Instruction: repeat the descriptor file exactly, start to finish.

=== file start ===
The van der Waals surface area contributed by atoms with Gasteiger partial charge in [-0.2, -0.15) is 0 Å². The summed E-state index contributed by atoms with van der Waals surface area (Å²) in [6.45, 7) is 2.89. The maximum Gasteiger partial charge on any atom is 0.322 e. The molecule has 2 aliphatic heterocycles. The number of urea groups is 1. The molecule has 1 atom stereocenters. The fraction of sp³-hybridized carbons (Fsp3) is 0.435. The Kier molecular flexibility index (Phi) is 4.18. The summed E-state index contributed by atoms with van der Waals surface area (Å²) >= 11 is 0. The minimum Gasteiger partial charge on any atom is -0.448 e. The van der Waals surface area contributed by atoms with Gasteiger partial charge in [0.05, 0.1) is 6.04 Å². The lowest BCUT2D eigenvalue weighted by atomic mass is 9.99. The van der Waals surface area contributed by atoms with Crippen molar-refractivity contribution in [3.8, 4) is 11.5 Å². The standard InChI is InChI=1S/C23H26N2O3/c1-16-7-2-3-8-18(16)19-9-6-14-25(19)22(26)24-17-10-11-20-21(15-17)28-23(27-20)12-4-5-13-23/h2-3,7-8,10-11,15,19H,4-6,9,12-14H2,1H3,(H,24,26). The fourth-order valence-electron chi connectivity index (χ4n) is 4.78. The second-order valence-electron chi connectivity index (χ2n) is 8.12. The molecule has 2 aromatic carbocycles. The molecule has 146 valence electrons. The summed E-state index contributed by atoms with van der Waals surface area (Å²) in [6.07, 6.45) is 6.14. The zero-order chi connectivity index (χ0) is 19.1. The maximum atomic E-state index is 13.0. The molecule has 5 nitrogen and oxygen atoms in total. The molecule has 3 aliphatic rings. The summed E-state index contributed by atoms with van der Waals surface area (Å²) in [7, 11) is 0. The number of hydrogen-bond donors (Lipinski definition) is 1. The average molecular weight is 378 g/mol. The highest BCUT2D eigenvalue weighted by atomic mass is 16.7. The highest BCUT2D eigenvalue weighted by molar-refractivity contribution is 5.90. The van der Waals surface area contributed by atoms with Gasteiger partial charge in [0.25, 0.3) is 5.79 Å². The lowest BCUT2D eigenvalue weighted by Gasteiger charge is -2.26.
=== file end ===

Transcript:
The van der Waals surface area contributed by atoms with Gasteiger partial charge in [-0.2, -0.15) is 0 Å². The summed E-state index contributed by atoms with van der Waals surface area (Å²) in [6.45, 7) is 2.89. The maximum Gasteiger partial charge on any atom is 0.322 e. The molecule has 2 aliphatic heterocycles. The number of urea groups is 1. The molecule has 1 atom stereocenters. The fraction of sp³-hybridized carbons (Fsp3) is 0.435. The Kier molecular flexibility index (Phi) is 4.18. The summed E-state index contributed by atoms with van der Waals surface area (Å²) >= 11 is 0. The minimum Gasteiger partial charge on any atom is -0.448 e. The van der Waals surface area contributed by atoms with Gasteiger partial charge in [0.05, 0.1) is 6.04 Å². The lowest BCUT2D eigenvalue weighted by atomic mass is 9.99. The van der Waals surface area contributed by atoms with Crippen molar-refractivity contribution in [3.8, 4) is 11.5 Å². The standard InChI is InChI=1S/C23H26N2O3/c1-16-7-2-3-8-18(16)19-9-6-14-25(19)22(26)24-17-10-11-20-21(15-17)28-23(27-20)12-4-5-13-23/h2-3,7-8,10-11,15,19H,4-6,9,12-14H2,1H3,(H,24,26). The fourth-order valence-electron chi connectivity index (χ4n) is 4.78. The second-order valence-electron chi connectivity index (χ2n) is 8.12. The molecule has 2 aromatic carbocycles. The molecule has 146 valence electrons. The summed E-state index contributed by atoms with van der Waals surface area (Å²) in [6.07, 6.45) is 6.14. The zero-order chi connectivity index (χ0) is 19.1. The maximum atomic E-state index is 13.0. The molecule has 5 nitrogen and oxygen atoms in total. The molecule has 3 aliphatic rings. The summed E-state index contributed by atoms with van der Waals surface area (Å²) in [7, 11) is 0. The number of hydrogen-bond donors (Lipinski definition) is 1. The average molecular weight is 378 g/mol. The highest BCUT2D eigenvalue weighted by atomic mass is 16.7. The highest BCUT2D eigenvalue weighted by molar-refractivity contribution is 5.90. The van der Waals surface area contributed by atoms with Gasteiger partial charge in [0.25, 0.3) is 5.79 Å². The lowest BCUT2D eigenvalue weighted by Gasteiger charge is -2.26.